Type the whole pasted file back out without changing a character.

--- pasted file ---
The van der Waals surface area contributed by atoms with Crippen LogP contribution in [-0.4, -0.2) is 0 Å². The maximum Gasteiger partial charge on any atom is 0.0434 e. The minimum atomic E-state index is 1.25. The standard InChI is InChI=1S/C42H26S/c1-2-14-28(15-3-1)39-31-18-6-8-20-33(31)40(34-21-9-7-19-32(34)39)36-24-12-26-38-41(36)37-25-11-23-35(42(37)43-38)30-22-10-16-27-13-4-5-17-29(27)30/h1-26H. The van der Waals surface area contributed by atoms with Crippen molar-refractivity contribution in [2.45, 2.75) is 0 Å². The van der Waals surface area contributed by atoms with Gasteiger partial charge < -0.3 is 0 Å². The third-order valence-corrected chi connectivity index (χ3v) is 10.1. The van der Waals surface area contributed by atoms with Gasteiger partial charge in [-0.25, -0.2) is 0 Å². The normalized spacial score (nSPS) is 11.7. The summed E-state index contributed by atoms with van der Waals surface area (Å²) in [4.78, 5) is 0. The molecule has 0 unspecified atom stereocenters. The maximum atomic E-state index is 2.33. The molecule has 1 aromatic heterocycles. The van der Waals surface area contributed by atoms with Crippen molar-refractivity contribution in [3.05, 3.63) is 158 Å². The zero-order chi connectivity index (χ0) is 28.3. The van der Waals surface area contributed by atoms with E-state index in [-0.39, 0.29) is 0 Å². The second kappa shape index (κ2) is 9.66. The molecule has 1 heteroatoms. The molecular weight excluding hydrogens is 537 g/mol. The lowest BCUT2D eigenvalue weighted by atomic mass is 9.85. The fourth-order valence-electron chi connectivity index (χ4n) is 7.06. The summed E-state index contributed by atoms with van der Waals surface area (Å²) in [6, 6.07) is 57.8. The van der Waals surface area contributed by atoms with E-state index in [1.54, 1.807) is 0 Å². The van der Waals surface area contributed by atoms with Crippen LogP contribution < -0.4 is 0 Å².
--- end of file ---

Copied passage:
The van der Waals surface area contributed by atoms with Crippen LogP contribution in [-0.4, -0.2) is 0 Å². The maximum Gasteiger partial charge on any atom is 0.0434 e. The minimum atomic E-state index is 1.25. The standard InChI is InChI=1S/C42H26S/c1-2-14-28(15-3-1)39-31-18-6-8-20-33(31)40(34-21-9-7-19-32(34)39)36-24-12-26-38-41(36)37-25-11-23-35(42(37)43-38)30-22-10-16-27-13-4-5-17-29(27)30/h1-26H. The van der Waals surface area contributed by atoms with Crippen molar-refractivity contribution in [2.45, 2.75) is 0 Å². The van der Waals surface area contributed by atoms with Gasteiger partial charge < -0.3 is 0 Å². The third-order valence-corrected chi connectivity index (χ3v) is 10.1. The van der Waals surface area contributed by atoms with Gasteiger partial charge in [-0.25, -0.2) is 0 Å². The normalized spacial score (nSPS) is 11.7. The summed E-state index contributed by atoms with van der Waals surface area (Å²) in [4.78, 5) is 0. The molecule has 0 unspecified atom stereocenters. The maximum atomic E-state index is 2.33. The molecule has 1 aromatic heterocycles. The van der Waals surface area contributed by atoms with Crippen molar-refractivity contribution in [3.05, 3.63) is 158 Å². The zero-order chi connectivity index (χ0) is 28.3. The van der Waals surface area contributed by atoms with E-state index in [-0.39, 0.29) is 0 Å². The second kappa shape index (κ2) is 9.66. The molecule has 1 heteroatoms. The molecular weight excluding hydrogens is 537 g/mol. The lowest BCUT2D eigenvalue weighted by atomic mass is 9.85. The fourth-order valence-electron chi connectivity index (χ4n) is 7.06. The summed E-state index contributed by atoms with van der Waals surface area (Å²) in [6, 6.07) is 57.8. The van der Waals surface area contributed by atoms with E-state index in [1.54, 1.807) is 0 Å². The van der Waals surface area contributed by atoms with Crippen LogP contribution < -0.4 is 0 Å².